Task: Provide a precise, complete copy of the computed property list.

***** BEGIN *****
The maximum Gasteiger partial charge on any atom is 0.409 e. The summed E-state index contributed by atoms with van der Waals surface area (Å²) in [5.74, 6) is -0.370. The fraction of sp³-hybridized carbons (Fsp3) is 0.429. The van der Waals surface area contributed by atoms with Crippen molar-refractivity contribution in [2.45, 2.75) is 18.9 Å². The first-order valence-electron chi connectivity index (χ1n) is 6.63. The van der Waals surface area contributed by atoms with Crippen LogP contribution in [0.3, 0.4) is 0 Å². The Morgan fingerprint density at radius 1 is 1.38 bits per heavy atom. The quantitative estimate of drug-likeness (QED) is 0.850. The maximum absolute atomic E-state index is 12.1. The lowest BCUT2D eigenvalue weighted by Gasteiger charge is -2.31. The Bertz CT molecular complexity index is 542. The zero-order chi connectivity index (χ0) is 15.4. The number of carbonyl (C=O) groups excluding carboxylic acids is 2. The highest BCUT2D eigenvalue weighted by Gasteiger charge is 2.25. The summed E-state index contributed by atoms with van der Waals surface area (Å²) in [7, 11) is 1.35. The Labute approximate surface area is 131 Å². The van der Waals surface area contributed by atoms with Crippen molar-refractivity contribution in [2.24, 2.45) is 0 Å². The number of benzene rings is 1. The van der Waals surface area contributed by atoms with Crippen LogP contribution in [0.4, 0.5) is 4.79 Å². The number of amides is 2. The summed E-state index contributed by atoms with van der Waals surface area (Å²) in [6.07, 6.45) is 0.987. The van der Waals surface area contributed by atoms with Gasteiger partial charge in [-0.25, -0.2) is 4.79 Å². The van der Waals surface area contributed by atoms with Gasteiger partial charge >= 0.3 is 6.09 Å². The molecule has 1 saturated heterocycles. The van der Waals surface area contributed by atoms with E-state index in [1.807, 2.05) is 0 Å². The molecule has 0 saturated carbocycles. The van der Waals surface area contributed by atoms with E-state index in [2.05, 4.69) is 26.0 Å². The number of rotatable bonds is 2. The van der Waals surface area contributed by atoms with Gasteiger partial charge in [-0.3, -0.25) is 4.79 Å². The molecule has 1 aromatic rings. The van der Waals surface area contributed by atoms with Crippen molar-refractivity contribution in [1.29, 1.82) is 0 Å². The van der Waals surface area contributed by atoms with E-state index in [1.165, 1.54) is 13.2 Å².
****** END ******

The maximum Gasteiger partial charge on any atom is 0.409 e. The summed E-state index contributed by atoms with van der Waals surface area (Å²) in [5.74, 6) is -0.370. The fraction of sp³-hybridized carbons (Fsp3) is 0.429. The van der Waals surface area contributed by atoms with Crippen molar-refractivity contribution in [2.45, 2.75) is 18.9 Å². The first-order valence-electron chi connectivity index (χ1n) is 6.63. The van der Waals surface area contributed by atoms with Crippen LogP contribution in [0.3, 0.4) is 0 Å². The Morgan fingerprint density at radius 1 is 1.38 bits per heavy atom. The quantitative estimate of drug-likeness (QED) is 0.850. The maximum absolute atomic E-state index is 12.1. The lowest BCUT2D eigenvalue weighted by Gasteiger charge is -2.31. The Bertz CT molecular complexity index is 542. The zero-order chi connectivity index (χ0) is 15.4. The number of carbonyl (C=O) groups excluding carboxylic acids is 2. The highest BCUT2D eigenvalue weighted by Gasteiger charge is 2.25. The summed E-state index contributed by atoms with van der Waals surface area (Å²) in [7, 11) is 1.35. The Labute approximate surface area is 131 Å². The van der Waals surface area contributed by atoms with Crippen molar-refractivity contribution in [2.24, 2.45) is 0 Å². The number of benzene rings is 1. The van der Waals surface area contributed by atoms with Crippen LogP contribution in [0.4, 0.5) is 4.79 Å². The number of amides is 2. The summed E-state index contributed by atoms with van der Waals surface area (Å²) in [6.07, 6.45) is 0.987. The van der Waals surface area contributed by atoms with Gasteiger partial charge in [-0.25, -0.2) is 4.79 Å². The van der Waals surface area contributed by atoms with Gasteiger partial charge >= 0.3 is 6.09 Å². The molecule has 1 saturated heterocycles. The van der Waals surface area contributed by atoms with E-state index in [1.807, 2.05) is 0 Å². The molecule has 0 saturated carbocycles. The van der Waals surface area contributed by atoms with E-state index in [2.05, 4.69) is 26.0 Å². The number of rotatable bonds is 2. The van der Waals surface area contributed by atoms with Gasteiger partial charge in [-0.3, -0.25) is 4.79 Å². The molecule has 1 aromatic rings. The van der Waals surface area contributed by atoms with Crippen molar-refractivity contribution in [1.29, 1.82) is 0 Å². The van der Waals surface area contributed by atoms with E-state index in [1.165, 1.54) is 13.2 Å².